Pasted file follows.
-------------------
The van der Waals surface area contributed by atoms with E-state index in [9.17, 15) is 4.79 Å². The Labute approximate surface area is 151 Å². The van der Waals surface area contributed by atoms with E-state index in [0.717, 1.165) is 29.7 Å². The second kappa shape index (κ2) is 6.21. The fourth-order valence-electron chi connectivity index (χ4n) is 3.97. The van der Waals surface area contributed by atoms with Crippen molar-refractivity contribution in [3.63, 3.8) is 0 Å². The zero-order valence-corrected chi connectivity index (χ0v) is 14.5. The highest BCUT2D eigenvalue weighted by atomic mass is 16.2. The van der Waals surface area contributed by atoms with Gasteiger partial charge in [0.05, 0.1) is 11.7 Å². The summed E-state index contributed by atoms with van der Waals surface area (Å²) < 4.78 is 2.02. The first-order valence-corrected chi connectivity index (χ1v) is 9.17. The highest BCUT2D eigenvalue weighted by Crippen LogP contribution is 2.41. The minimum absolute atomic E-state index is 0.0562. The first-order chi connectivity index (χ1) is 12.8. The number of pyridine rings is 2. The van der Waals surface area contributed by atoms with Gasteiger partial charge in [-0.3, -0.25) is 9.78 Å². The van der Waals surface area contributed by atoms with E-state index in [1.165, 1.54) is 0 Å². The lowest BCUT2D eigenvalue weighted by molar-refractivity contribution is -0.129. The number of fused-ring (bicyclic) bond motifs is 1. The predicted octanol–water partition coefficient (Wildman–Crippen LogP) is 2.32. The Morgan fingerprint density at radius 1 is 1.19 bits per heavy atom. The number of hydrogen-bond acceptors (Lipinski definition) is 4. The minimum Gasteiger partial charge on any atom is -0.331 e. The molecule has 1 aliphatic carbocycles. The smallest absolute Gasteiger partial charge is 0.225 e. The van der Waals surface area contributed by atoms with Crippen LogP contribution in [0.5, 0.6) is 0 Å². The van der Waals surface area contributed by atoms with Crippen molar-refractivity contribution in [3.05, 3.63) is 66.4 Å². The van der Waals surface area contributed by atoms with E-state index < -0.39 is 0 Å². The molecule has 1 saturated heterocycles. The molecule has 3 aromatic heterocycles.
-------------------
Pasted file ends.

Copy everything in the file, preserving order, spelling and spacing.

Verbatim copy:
The van der Waals surface area contributed by atoms with E-state index in [9.17, 15) is 4.79 Å². The Labute approximate surface area is 151 Å². The van der Waals surface area contributed by atoms with E-state index in [0.717, 1.165) is 29.7 Å². The second kappa shape index (κ2) is 6.21. The fourth-order valence-electron chi connectivity index (χ4n) is 3.97. The van der Waals surface area contributed by atoms with Crippen molar-refractivity contribution in [3.63, 3.8) is 0 Å². The zero-order valence-corrected chi connectivity index (χ0v) is 14.5. The highest BCUT2D eigenvalue weighted by atomic mass is 16.2. The van der Waals surface area contributed by atoms with Gasteiger partial charge in [0.05, 0.1) is 11.7 Å². The summed E-state index contributed by atoms with van der Waals surface area (Å²) < 4.78 is 2.02. The first-order valence-corrected chi connectivity index (χ1v) is 9.17. The highest BCUT2D eigenvalue weighted by Crippen LogP contribution is 2.41. The minimum absolute atomic E-state index is 0.0562. The first-order chi connectivity index (χ1) is 12.8. The number of pyridine rings is 2. The van der Waals surface area contributed by atoms with Gasteiger partial charge in [-0.3, -0.25) is 9.78 Å². The van der Waals surface area contributed by atoms with E-state index in [1.165, 1.54) is 0 Å². The lowest BCUT2D eigenvalue weighted by molar-refractivity contribution is -0.129. The number of fused-ring (bicyclic) bond motifs is 1. The predicted octanol–water partition coefficient (Wildman–Crippen LogP) is 2.32. The Morgan fingerprint density at radius 1 is 1.19 bits per heavy atom. The number of hydrogen-bond acceptors (Lipinski definition) is 4. The minimum Gasteiger partial charge on any atom is -0.331 e. The molecule has 1 aliphatic carbocycles. The smallest absolute Gasteiger partial charge is 0.225 e. The van der Waals surface area contributed by atoms with Crippen LogP contribution in [0.5, 0.6) is 0 Å². The van der Waals surface area contributed by atoms with Crippen molar-refractivity contribution in [3.05, 3.63) is 66.4 Å². The van der Waals surface area contributed by atoms with E-state index < -0.39 is 0 Å². The molecule has 1 saturated heterocycles. The molecule has 3 aromatic heterocycles.